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BOSTON ( TheStreet) -- TheStreet.com's stock-rating model downgraded Crown Castle International ( CCI), which leases telecommunications towers, to "sell."

The numbers: While second-quarter revenue increased 8% to $409 million, Crown Castle swung to a net loss of $111 million, or 41 cents per share, from a year-earlier profit of $60 million, or 19 cents. The company was hindered by $110 million of quarterly interest expenses. Its operating margin increased from 19% to 26%, but its net margin fell into negative territory. A quick ratio of 0.8 and a debt-to-equity ratio of 2 demonstrate weak liquidity and excessive leverage. We give Crown Castle a financial strength score of 2.9 out of 10.

The stock: Crown Castle has gained 65% this year, beating major U.S. indices. We consider the stock, which doesn't pay dividends, an unattractive investment.

The model upgraded chocolate manufacturer Hershey ( HSY) to "buy."

The numbers: Second-quarter revenue rose 6% to $1.2 billion as earnings jumped 72% to $71 million, or 31 cents. Its operating margin increased from 12% to 14% and its net margin climbed from 4% to 6%. Just $28 million of cash reserves and a quick ratio of 0.3 indicate a weak liquidity position. A debt-to-equity ratio of 3.9 indicates a capital structure skewed toward debt. Still, Hershey has remained profitable during every quarter of the recession and has a steady revenue stream, which helps compensate for a weak balance sheet.

The stock: Hershey has advanced 15% this year, outpacing the Dow Jones Industrial Average and S&P 500 Index. The stock trades at an expensive price-to-earnings ratio of 25, but offers an attractive 3% dividend yield.

The model downgraded oil producer Imperial Oil ( IMO) to "hold."

The numbers: Second-quarter revenue dropped 40% to $4.9 billion as net income plummeted 82% to $209 million and earnings per share declined 80% to 25 cents, cushioned by a lower share count. The operating margin fell from 16% to 5% and the net margin shrank from 14% to 4%. Imperial has a weak liquidity position, with just $390 million of cash reserves and a quick ratio of 0.6. But the company has minimal debt and a debt-to-equity that's well below the industry average, indicating fiscal prudence.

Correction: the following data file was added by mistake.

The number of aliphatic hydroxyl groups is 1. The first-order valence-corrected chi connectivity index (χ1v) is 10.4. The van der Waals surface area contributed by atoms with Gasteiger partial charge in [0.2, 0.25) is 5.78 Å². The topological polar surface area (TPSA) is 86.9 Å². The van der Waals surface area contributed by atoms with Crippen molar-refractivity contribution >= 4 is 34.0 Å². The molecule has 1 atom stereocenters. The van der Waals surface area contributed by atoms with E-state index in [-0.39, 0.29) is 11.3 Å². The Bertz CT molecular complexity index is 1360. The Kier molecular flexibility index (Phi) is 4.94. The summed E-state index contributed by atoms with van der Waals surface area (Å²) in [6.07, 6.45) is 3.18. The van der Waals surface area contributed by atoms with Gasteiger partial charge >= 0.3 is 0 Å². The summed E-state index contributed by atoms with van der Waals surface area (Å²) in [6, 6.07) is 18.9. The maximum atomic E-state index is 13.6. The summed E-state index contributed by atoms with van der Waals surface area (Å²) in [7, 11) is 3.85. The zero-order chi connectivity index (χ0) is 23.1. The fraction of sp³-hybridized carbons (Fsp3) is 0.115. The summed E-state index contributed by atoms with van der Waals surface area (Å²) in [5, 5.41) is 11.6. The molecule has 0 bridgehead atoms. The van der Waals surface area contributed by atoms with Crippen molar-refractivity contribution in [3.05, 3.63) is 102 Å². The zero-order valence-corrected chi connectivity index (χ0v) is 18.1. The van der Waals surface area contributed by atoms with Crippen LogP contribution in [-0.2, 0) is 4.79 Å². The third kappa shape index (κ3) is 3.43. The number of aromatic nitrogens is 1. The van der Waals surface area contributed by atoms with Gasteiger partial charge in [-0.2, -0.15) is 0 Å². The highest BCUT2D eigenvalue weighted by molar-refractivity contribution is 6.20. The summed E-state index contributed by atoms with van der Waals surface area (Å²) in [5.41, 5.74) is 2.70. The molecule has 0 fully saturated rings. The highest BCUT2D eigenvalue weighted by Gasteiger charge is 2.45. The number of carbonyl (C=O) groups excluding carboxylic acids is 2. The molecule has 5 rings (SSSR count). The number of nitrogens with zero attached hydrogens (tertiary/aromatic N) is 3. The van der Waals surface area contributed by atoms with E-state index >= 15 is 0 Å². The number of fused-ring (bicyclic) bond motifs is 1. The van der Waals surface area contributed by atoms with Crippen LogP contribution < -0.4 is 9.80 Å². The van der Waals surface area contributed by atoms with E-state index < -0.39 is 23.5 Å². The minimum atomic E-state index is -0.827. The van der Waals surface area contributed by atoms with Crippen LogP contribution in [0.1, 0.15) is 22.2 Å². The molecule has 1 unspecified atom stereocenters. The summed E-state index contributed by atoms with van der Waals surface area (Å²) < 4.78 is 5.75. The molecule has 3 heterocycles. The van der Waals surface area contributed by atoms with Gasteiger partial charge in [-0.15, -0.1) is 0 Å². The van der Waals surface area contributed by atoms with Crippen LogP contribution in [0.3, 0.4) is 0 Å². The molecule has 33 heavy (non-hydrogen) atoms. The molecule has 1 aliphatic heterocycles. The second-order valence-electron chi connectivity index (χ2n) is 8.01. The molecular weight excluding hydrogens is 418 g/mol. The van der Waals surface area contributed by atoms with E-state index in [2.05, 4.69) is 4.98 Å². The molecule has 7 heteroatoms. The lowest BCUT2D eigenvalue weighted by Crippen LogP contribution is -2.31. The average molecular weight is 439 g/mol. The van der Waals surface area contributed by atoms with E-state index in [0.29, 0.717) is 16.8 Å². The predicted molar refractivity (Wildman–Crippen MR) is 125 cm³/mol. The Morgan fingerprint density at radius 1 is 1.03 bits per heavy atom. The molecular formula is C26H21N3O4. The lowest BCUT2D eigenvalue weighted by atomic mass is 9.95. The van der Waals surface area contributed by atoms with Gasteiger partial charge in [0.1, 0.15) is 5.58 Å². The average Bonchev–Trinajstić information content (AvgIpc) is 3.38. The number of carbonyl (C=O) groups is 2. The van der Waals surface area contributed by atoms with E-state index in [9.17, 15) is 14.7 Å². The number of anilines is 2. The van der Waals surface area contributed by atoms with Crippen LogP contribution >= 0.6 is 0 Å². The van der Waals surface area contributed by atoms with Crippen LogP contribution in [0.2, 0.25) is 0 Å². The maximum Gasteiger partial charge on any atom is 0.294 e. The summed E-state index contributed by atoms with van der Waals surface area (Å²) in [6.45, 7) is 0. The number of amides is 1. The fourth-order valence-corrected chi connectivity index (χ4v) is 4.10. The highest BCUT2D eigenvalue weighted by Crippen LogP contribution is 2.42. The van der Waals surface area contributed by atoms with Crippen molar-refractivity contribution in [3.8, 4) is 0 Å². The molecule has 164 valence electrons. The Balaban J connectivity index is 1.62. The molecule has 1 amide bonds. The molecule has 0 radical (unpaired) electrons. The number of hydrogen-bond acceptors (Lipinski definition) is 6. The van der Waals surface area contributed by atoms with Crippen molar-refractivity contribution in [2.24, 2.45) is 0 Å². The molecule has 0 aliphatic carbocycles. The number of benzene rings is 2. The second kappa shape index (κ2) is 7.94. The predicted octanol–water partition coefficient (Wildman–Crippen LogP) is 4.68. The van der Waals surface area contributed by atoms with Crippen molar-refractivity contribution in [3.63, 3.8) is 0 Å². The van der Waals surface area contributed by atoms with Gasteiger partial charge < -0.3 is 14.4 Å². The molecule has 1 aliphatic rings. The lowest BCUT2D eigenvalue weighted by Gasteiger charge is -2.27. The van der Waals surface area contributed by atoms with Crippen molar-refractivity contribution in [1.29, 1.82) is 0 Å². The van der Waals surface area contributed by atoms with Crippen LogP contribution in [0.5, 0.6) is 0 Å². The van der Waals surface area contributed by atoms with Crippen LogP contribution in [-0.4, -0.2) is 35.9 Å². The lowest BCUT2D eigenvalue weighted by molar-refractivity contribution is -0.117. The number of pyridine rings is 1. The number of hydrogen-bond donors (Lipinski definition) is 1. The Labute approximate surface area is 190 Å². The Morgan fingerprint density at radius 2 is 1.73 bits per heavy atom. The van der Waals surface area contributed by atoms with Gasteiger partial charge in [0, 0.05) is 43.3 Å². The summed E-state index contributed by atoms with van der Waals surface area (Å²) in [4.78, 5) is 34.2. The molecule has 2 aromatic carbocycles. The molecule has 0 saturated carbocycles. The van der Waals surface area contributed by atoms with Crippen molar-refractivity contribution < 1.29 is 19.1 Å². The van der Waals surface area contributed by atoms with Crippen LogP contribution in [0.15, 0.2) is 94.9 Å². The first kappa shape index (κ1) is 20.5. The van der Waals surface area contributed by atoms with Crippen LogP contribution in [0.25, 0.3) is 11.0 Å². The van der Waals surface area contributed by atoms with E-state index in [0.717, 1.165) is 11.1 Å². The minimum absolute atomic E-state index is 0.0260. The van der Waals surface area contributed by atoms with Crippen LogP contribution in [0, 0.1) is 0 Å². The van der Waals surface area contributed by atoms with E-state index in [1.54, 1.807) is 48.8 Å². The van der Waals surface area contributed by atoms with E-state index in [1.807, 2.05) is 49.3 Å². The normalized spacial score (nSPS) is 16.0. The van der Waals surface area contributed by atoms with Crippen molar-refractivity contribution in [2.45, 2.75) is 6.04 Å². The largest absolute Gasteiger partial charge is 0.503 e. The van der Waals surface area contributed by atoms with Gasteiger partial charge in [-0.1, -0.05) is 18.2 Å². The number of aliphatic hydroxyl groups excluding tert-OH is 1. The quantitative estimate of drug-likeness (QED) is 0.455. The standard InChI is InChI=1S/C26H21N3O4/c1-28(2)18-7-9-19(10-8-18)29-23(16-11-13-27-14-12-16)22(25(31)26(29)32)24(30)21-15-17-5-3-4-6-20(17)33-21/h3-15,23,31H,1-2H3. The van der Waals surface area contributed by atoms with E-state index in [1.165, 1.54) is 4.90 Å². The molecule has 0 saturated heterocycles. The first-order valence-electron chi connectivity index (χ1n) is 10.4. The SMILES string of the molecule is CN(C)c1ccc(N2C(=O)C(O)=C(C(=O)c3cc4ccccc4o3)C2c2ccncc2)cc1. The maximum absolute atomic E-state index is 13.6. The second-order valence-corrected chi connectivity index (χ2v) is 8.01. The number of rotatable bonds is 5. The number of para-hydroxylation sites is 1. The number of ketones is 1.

The stock: Imperial Oil is up 21% this year, beating the Dow and S&P 500. The stock trades at a fair price-to-earnings ratio of 15, but offers a dividend yield below 1%. By comparison, stocks in the S&P 500 offer an average dividend yield of 3.4%.

The model upgraded drugmaker Novartis ( NVS) to "buy."

The numbers: Second-quarter revenue declined 2% to $10.5 billion as earnings fell 10% to $2 billion, or 89 cents. The operating margin improved from 22% to 23%, but the net margin fell from 21% to 19%. Novartis has a strong financial position, with nearly $12 billion of cash, amounting to a quick ratio of 1.2. It has a debt-to-equity ratio of 0.3.

The stock: Novartis is down 8% this year, lagging major U.S. indices. The stock trades at a fair price-to-earnings ratio of 13 and offers an attractive 3.8% dividend yield.

The model upgraded packaging products manufacturer Greif ( GEF) to "buy."

The numbers: Second-quarter revenue decreased 29% to $648 million as earnings declined 75% to $12 million, or 26 cents. The operating margin increased from 8% to 9%, but the net margin dropped from 5% to 2%. A quick ratio of 0.9 indicates a less-than-ideal liquidity position. And a debt-to-equity ratio of 0.9 indicates a debt burden larger than industry peers. Still, Greif has a stable business model and retained profitability during the recession. We give the company a financial strength score of 7 out of 10, which is on par with our "buy"-rated average.

The stock: Greif has surged 55% in 2009, outpacing major U.S. indices. The stock trades at a fair price-to-earnings ratio of 18 and offers an attractive 3% dividend yield.

-- Reported by Jake Lynch in Boston.